Each of us has an instrument or two to play. Many are unique. How can we make harmony together? Harmony is the art and craft of blending different voices and instruments into rich agreement and complimentary notes. It is hard, hard work and takes serious practice.
Think of how hard symphony orchestras practice to get strings, voices and metal instruments to play together.
Within each of these leadership challenges is paradox. Adding new, nongovernmental players to decision-making can challenge traditional American democratic values. As communities, are we capable of engagement processes that preserve administrative sustainability with what is politically acceptable? This is in all likelihood new, difficult learning for most of us. Few of us do really well under stress.
Are we capable of lowering the stress levels so that folks stop yelling at each other and lower their voices and the anger that goes with those voices?
Hopefully, city managers can be helpful with this learning but so can civic leaders who understand.
I really like the invitation the People for Portsmouth has extended to the Martin Luther King Committee to jointly interview candidates for city council. I would hope invitations like that could be expanded to other groups and enlarge the conversation beyond elections. A coalition of citizen groups could be powerful in developing a citizen vision for Portsmouth.
Hopefully, this larger context lets us think about Portsmouth in realistic ways.
It’s a special place, with lots of positives. So much of Portsmouth is physically pleasant: the water, the patterns of development, the architecture, the green and open spaces, the trees. Portsmouth already has what many cities look for: a sense of place.
Its institutions are historic and renown and part of the identity of our region. It is the host of many good jobs.
It is also on the verge of large economic success. I am told Portsmouth is positioned today, as never before, to succeed in maritime economics. It already has in place all the tools for maritime success going forward. It is virtually unique in positioning on the East Coast.
Portsmouth is also positioned to provide downtown functions for the intense growth that is projected for Suffolk and Western Tidewater. Population projections say Western Tidewater will grow by 400,000 new people in the next twenty to thirty years. Good leadership in Portsmouth should be able to aid and benefit from that development.
In case you have forgotten, Portsmouth was the prime city of Hampton Roads in the mid-nineteenth century. I think there is another regional truism we need to keep in mind.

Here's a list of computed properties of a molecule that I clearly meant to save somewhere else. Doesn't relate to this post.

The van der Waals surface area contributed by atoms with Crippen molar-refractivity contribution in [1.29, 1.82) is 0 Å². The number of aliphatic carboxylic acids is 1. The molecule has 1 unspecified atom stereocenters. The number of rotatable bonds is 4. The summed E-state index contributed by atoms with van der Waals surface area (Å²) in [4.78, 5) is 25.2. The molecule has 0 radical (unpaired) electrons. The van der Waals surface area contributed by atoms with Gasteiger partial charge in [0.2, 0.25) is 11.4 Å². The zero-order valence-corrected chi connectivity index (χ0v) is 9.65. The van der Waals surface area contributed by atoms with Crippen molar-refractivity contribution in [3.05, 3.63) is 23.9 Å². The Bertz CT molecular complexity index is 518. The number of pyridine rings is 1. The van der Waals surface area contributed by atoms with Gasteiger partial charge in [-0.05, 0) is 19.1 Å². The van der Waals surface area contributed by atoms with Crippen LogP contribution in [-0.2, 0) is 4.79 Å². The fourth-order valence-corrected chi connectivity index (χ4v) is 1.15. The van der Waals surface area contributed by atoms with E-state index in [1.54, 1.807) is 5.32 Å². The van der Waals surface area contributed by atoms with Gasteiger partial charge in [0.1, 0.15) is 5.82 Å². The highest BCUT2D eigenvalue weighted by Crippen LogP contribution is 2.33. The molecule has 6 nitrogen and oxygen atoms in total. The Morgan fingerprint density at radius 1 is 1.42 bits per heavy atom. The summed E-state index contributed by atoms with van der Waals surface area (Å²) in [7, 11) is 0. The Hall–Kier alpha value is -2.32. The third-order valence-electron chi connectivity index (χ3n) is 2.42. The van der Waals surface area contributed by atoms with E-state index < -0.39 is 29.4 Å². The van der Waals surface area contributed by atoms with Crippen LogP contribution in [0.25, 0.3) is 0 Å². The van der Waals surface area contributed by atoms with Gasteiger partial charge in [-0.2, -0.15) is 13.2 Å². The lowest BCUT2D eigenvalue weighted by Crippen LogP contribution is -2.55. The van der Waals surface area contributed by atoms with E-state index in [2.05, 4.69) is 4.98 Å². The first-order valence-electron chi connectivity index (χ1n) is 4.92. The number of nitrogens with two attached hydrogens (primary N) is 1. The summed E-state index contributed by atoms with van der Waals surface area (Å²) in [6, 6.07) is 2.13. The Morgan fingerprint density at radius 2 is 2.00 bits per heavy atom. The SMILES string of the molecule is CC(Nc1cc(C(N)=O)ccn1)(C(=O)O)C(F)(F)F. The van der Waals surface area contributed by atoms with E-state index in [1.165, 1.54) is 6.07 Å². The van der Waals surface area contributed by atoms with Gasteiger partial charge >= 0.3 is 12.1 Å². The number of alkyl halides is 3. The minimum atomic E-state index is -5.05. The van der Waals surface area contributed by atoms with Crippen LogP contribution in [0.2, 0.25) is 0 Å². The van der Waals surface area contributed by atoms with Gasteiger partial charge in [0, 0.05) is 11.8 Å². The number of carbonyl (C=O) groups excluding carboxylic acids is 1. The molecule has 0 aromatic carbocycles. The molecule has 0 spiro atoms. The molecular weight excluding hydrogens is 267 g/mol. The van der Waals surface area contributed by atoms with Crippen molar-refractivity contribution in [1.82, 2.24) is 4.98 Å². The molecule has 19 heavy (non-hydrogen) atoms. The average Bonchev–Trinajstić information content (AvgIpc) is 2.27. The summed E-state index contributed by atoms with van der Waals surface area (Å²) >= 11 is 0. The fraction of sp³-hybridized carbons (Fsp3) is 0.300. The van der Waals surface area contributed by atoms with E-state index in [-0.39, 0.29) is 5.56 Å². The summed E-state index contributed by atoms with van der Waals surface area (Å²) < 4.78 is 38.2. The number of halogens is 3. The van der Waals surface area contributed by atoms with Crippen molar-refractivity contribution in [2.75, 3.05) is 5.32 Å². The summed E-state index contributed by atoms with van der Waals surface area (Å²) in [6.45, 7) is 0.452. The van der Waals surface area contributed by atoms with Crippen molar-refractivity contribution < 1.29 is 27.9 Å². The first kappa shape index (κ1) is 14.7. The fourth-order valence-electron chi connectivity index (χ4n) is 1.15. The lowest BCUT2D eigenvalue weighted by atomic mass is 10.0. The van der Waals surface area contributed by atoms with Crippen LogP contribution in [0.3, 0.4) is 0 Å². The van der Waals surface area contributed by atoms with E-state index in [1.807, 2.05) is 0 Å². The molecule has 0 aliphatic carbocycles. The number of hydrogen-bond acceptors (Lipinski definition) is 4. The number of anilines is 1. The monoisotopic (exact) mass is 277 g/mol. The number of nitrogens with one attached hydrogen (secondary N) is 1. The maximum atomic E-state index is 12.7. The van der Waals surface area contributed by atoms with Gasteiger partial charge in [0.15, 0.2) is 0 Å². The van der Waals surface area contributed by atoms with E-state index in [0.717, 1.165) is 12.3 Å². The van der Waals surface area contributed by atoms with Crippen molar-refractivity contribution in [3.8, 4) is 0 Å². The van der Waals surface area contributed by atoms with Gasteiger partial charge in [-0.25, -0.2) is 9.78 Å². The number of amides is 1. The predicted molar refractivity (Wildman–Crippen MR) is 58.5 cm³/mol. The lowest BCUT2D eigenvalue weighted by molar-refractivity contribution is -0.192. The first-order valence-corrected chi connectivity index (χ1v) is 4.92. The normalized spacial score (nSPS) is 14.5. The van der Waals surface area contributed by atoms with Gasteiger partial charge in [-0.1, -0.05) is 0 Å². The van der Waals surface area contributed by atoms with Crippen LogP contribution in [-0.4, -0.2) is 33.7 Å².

The region needs all of its localities to help with economic success. It is very hard for the region to outperform weak partners.
Again, we run into paradox. While there is abundant good news about Portsmouth, the city has challenges, some of its own making.
Its economic stratification is difficult. Its population lags in salaries, high school graduation rates and is tied for first in the number of single parent families. Portsmouth has the highest percent of persons age 25 and older without a high school diploma, and the city has a very high teen pregnancy rate per 1,000 female teens.
The city is second highest in the region as a percentage of all non-marital birthrates.
These are deep challenges, which require highly skilled leadership and management, especially at the city government level.
These issues are also challenges for you, the citizen leadership.
And I fully realize many city conversations today are in rough and stormy seas.
But let’s focus on the positive: the geography and history that are in place; the maritime, simulation and bio-medical opportunities that are here already; and the potential for Portsmouth to be the downtown of Western Tidewater.
And let’s start with the principle that everyone in this room is going to bring their best self to these opportunities, discussions and leadership efforts.
As part of our formula, can you concentrate on the positives, reward good suggestions and rule out the negative?
The paradoxes of modernization and the politics of identity can be helped by each of you, if you start by understanding them yourselves. So often, we skip the personal learning part for ourselves and just weigh in with our strong opinions when we run into a city council person, mayor or manager on the street.
Would it be possible for the People for Portsmouth to undertake a citizen engagement process that attempts to tie the opportunities to the challenges and create a vision for city residents? Are there other citizens groups who could help the People for Portsmouth lead?
Could the People for Portsmouth catch citizens and city officials doing the right thing and say so to each other? Perhaps you could develop a list for your Facebook page that cites examples of city folks who have done the “right thing”.
Sometimes “waves” are hard to get going at the baseball or football games, but once they get in sync, it’s a lot of fun! Can folks find regular fun in Portsmouth? And can each of you help personally?
I have talked with a lot of people in preparing this talk, and I am surprised at how much agreement there is about the city’s possibilities for success in the future.
One of my questions for you is — can People For Portsmouth bring back a modern version of the public commons, a regular place where people gather and come together to hold conversations about all aspects of Portsmouth? A place where people are civil, and citizens can get accurate and timely information.
If this becomes possible, Portsmouth is well positioned to succeed bigtime for its kids and grandkids — and for the memories of Mom, and Dad and the grandparents.
The personal question I leave is how can you — each of you — be your best selves going forward?